Kicking 46 and broody as ever - any chance at all?(14 Posts)
That's it really.
Even if I got pregnant now, I'd be 46 when the baby was born.
Does anyone think that it's at all likely or possible?
From what I can tell, the chances of miscarriage would be 75%.
I have 3 children, had a mc last year (and two mc in between healthy babies as well), and have quite a few chronic healthy problems.
I know I should count my blessings but I also know I'm not alone in wanting this last one against the odds as I've been lurking on other threads here.
Are there ANY positive stories out there? Not IVF, not assisted in any way, just ancient old bags like me getting pregnant, staying pregnant, and having a healthy, live baby at the end of it as well as being healthy and alive themselves?
If I was reading this instead of writing it, I know what I'd be wanting to tell me!
Definately happens. Maybe make an appt to see an obstetrician, talk through the risks and decide how you would like to proceed. There are risks involved, but its all relative and very personal, particularly when chonic health conditions are involved.
Thanks for the reply - have spoken to an obstetrician who said that it's easier to get pregnant at this age than you might think, but that the outcome is rarely good.
I just thought that maybe some 'real' women rather than obs' figures could tell me what I really want to hear, but then again, that's daft isn't it, because the obstetrician sees the real ones, and he sees the outcomes?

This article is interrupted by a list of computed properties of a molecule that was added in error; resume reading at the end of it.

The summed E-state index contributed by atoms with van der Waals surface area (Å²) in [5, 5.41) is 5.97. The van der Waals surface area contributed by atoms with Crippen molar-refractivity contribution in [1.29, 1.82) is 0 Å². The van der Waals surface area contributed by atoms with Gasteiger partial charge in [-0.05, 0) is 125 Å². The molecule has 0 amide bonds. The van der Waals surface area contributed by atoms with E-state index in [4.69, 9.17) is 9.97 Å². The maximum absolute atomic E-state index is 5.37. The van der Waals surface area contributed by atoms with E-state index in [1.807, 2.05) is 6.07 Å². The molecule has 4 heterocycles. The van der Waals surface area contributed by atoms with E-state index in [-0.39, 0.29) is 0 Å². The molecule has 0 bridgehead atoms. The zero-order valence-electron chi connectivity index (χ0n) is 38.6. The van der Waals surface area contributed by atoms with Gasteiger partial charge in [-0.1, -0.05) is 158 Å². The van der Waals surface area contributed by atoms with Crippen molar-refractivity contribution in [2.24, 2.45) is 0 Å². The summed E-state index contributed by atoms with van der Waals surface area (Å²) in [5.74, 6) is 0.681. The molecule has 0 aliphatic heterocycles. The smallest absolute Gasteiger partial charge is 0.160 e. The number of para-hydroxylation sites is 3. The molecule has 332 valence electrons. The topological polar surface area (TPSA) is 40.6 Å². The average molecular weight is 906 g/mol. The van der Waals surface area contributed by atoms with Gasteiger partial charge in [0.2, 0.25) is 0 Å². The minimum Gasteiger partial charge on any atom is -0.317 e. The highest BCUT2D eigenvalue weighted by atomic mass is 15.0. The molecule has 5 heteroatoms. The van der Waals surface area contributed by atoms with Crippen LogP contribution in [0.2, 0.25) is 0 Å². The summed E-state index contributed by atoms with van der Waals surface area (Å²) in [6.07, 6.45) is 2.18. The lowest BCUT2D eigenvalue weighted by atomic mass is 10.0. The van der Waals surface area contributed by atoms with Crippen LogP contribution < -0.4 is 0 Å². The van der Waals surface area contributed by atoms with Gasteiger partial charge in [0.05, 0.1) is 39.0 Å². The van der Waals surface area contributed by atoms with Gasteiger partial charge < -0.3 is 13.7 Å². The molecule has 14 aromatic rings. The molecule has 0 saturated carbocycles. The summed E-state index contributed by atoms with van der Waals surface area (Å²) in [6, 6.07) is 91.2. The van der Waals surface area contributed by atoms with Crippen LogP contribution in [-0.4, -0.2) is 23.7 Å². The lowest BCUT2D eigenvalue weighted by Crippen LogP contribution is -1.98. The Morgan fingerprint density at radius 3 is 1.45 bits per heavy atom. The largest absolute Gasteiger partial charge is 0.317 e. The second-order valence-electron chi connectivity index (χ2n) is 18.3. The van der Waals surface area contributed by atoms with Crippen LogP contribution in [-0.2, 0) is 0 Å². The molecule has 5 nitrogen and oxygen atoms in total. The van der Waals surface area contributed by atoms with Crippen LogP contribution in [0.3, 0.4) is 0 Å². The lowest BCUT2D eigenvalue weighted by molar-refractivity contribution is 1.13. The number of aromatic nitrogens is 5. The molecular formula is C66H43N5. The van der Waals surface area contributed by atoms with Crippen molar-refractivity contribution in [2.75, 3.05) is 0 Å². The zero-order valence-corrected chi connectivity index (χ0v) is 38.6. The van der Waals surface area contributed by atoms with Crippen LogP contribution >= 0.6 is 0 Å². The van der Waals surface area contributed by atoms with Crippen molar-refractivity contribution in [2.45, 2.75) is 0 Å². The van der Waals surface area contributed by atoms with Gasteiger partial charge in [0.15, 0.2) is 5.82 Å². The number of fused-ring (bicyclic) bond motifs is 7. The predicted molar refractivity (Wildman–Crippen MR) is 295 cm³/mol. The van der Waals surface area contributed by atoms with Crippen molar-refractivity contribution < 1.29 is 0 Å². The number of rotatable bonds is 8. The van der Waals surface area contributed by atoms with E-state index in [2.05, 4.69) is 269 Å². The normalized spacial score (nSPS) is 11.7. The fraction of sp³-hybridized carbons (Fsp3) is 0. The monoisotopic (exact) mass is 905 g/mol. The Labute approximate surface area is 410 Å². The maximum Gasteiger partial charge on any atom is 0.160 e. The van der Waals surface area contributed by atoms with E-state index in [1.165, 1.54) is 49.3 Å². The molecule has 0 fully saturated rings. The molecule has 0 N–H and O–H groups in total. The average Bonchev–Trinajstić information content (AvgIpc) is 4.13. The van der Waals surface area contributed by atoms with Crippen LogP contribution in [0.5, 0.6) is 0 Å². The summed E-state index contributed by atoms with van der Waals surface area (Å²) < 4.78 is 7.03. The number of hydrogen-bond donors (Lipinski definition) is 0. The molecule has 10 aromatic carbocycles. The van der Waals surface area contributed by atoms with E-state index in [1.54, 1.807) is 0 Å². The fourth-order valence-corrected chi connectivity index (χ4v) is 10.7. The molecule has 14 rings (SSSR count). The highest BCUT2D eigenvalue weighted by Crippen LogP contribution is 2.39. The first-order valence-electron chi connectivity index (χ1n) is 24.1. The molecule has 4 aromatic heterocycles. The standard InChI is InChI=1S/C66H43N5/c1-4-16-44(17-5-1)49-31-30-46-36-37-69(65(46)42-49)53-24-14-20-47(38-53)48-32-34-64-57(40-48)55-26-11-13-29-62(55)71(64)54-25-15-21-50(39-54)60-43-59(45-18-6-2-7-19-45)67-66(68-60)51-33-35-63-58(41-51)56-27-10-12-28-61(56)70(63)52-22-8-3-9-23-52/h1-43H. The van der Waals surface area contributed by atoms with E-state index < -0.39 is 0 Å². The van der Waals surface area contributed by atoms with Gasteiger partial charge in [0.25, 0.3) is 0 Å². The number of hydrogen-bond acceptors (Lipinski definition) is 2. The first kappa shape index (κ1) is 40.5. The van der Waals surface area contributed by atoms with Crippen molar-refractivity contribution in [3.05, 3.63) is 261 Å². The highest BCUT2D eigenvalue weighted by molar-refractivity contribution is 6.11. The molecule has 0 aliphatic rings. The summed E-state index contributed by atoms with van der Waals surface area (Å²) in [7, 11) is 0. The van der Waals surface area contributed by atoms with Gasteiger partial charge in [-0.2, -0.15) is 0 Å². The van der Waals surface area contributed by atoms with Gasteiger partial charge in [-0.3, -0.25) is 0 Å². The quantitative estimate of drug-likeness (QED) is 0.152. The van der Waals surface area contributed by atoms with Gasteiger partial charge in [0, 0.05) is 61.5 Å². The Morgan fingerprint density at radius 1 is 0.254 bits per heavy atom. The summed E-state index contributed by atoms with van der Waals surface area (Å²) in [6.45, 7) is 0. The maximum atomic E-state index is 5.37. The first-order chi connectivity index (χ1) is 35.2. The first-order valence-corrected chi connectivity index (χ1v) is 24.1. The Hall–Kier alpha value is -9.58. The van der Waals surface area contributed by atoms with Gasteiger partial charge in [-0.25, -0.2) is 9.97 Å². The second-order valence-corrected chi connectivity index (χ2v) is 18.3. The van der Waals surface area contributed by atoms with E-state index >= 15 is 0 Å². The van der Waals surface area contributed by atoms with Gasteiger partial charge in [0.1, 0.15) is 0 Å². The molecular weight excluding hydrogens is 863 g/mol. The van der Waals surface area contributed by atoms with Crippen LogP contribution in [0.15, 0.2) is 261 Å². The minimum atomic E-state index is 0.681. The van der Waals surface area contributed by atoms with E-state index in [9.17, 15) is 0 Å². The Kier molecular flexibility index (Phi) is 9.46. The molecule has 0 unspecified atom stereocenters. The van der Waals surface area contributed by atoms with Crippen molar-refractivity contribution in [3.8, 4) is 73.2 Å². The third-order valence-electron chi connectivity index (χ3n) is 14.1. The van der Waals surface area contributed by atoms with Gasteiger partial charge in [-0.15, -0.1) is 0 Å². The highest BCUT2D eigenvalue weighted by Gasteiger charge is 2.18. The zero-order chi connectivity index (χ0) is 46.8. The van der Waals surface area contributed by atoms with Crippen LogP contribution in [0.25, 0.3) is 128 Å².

He said that there were 2 women he had delivered over 45 in the past year, but had lost count of the number with miscarriages etc.
Most (but not all) of the women I know in their mid40s who have had successful pregnancies have had assistance, most usually using donor eggs. BUT there are real honest naturally conceived babies born to women your age. You could be one of them, why not? Good luck x
Hi, Just wanted to say it is possible. I became pregnant at 44 (unplanned) and was really worried about miscarriage, problems etc, but I was very lucky and had a good pregnancy and now have a beautiful DS who is nearly three. He is perfect, healthy, bright and loved to bits. I did end up having a C section as he was two weeks late and despite attempts to start me off, it wasn't happening. TBH though it was fine, much better than an emergency C section I had with my other DS years ago. I recovered quicker and was fully awake during the procedure. Hope it all goes well for you.
Very interested in this thread. I'm 45 in Jan and just having a mc right now. I'm wondering if its worth trying again. I always said this would be my last pregnancy but DP is still keen to try again. However I'm finding this mc so traumatic, I've probably put DP off.
I was a week before my 43rd birthday when I had DS and I would love another.
A lady I know had a surprise baby at 45....no problems at all and even had a homebirth. I'm pushing 42 and have been ttc for 14m though with not even a sniff of a BFP.
I suppose it's not the kind of thing lots of people talk about though if they conceive and have a mc?? So who knows how many mid 40s ladies are getting pregnant..